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 Posted:   Jul 14, 2013 - 9:28 AM   
 By:   Ludwig van   (Member)

In the readings I've done on the changes in film music that began to take shape in the 1950s and 60s with the introduction of jazz, rock, and pop, one thing I never come across is the attitudes of various people of the time towards these new styles of film music.

For those of you who experienced these changes first-hand, I wonder if you might share some of the general attitudes you remember people having at the time. What kind of people were opposed to it? What kind were in favor of it? What did you think of it? And did you find that these attitudes changed through the 50s and 60s?

I'm curious as to your thoughts...

 
 Posted:   Jul 14, 2013 - 9:52 AM   
 By:   OnlyGoodMusic   (Member)

In the readings I've done on the changes in film music that began to take shape in the 1950s and 60s with the introduction of jazz, rock, and pop.

Twelve-tone music (following the patterns of Berg, Schoenberg, Webern and Sessions) was also increasingly used in Hollywood movies since the mid-1950s.

 
 
 Posted:   Jul 14, 2013 - 10:07 AM   
 By:   Regie   (Member)

Right off the top of my head I can think of three significant film-score composers in the jazz idiom in the 1950's - Kenyon Hopkins, Duke Ellington and Elmer Bernstein (gosh he was versatile). I think the music was often far better than the films themselves - for example, "Anatomy of a Murder" (Ellington). Bernstein's music for "Man With The Golden Arm" and "Sweet Smell of Success" are other examples, though parts of both films were very good. But these were films about the underbelly of the city - an extension of noir for the post-war 'beat generation', if you will. Then Bernstein's score for "Some Came Running"; itself quite distinct and influenced - to my mind at least - by Stravinsky, in it's use of complex cross-rhythms (thematic tropes for the film).

These were considered to be somewhat sophisticated composers for a (generally) sophisticated kind of film - in many ways more "European" than mainstream American cinema. Remember that in "Anatomy of a Murder" the key protagonist (James Stewart) is interested in jazz music and is seen at the piano improvising some musical passages. The suggestion seemed to be that he also 'improvised' in the court-room and that the 'theatre' of the court also plays with people's lives.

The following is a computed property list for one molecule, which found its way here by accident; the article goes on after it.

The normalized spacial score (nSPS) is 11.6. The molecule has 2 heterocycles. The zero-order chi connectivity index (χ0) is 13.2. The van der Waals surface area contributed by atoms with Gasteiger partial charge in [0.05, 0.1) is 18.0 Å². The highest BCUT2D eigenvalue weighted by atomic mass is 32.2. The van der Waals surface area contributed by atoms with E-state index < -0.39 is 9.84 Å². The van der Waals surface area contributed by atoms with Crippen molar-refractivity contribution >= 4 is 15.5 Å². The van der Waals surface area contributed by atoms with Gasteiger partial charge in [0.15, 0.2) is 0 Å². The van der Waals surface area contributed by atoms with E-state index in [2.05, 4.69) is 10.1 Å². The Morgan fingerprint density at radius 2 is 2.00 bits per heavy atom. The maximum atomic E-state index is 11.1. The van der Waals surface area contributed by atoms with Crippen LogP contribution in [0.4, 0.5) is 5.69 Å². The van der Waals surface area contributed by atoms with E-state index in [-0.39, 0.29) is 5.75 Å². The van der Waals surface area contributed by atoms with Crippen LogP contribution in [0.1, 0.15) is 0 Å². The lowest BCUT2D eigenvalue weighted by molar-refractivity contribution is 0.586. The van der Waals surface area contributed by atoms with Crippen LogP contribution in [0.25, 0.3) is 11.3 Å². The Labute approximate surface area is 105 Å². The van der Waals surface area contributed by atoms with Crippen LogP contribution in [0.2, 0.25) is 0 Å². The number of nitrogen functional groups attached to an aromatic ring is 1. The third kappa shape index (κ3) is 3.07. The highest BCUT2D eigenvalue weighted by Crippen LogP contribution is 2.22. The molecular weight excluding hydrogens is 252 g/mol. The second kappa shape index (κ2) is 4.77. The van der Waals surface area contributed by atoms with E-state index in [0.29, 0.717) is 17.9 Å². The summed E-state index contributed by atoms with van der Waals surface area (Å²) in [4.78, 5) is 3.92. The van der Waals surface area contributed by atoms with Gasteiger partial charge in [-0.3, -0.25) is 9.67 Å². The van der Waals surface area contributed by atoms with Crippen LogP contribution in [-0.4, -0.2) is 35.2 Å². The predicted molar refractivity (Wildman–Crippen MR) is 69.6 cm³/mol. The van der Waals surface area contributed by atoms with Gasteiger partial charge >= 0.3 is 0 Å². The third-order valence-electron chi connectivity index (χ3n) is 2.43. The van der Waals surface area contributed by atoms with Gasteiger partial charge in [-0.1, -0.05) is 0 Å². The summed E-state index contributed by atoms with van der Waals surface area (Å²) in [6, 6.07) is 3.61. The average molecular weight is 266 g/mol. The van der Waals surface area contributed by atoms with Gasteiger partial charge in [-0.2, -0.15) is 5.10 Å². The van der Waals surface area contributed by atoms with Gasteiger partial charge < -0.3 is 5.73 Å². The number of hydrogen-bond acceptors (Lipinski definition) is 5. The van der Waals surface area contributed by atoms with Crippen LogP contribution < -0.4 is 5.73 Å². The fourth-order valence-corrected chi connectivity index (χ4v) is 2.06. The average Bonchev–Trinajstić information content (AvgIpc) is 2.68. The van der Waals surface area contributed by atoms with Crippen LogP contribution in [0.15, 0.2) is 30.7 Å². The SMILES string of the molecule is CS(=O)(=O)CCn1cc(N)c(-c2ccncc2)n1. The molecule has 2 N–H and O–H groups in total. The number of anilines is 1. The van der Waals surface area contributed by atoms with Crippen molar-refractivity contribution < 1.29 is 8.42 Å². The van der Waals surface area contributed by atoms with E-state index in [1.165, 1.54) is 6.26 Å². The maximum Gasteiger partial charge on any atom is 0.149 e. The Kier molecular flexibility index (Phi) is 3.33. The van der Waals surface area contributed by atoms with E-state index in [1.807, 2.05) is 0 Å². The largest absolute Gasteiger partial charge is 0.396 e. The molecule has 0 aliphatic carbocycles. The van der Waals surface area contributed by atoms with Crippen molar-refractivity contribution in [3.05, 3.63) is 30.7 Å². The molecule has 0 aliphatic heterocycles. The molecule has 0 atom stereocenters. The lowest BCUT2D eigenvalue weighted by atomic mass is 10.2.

These films have stood up fairly well today, not just because of their uncompromising music but also because they re-cast the urban (in particular) narrative away from physical violence toward the psychological aspects of criminal and immoral behaviour. There HAD to be a different kind of music to accommodate this aesthetic.

 
 
 Posted:   Jul 14, 2013 - 10:07 AM   
 By:   Ludwig van   (Member)

In the readings I've done on the changes in film music that began to take shape in the 1950s and 60s with the introduction of jazz, rock, and pop.

Twelve-tone music (following the patterns of Berg, Schoenberg, Webern and Sessions) was also increasingly used in Hollywood movies since the mid-1950s.


Of course. I guess I'm thinking more of the popular styles as their presence has grown exponentially since their introduction. But if you have something to share about these more modernist styles, please do. All thoughts are welcome.

 
 
 Posted:   Jul 14, 2013 - 10:09 AM   
 By:   Graham S. Watt   (Member)

I've often thought about that myself - what film fans and general music-lovers thought of the changes taking place at the time. I'm actually a shade too young (never thought I'd say that) to give a first-hand account of the era you want, Ludwig. The first film music books which I bought in the early '70s (by Irwin Bazelon, Tony Thomas and Mark Evans) were generally caustic towards the influence of songs after THE GRADUATE and the increasing use of pop/ funk post-SHAFT, and in the interviews with the old-school of composers they also expressed their dislike of those changes. But they had all by then assimilated (and some even used) the kind of progressive/ jazz leanings which appeared in the '50s in the scores of North, Rosenman etc, so maybe by the time the articles and interviews were published, they were just stuck in their ways. So you need to go back further.

I have actually come across old articles written in the '40s by composers such as Marlin Skiles, speaking about how important the "arrangement" of the music is, apart from the actual composing. There must be loads of stuff out there which I just haven't come across yet.

But I feel that even that is not exactly what you're looking for. I seem to recall my grandmother (who loved THE SOUND OF MUSIC), saying "What horrible music!" when THE MAN WITH THE GOLDEN ARM came on the telly, if that's worth anything.

 
 
 Posted:   Jul 14, 2013 - 10:30 AM   
 By:   dan the man   (Member)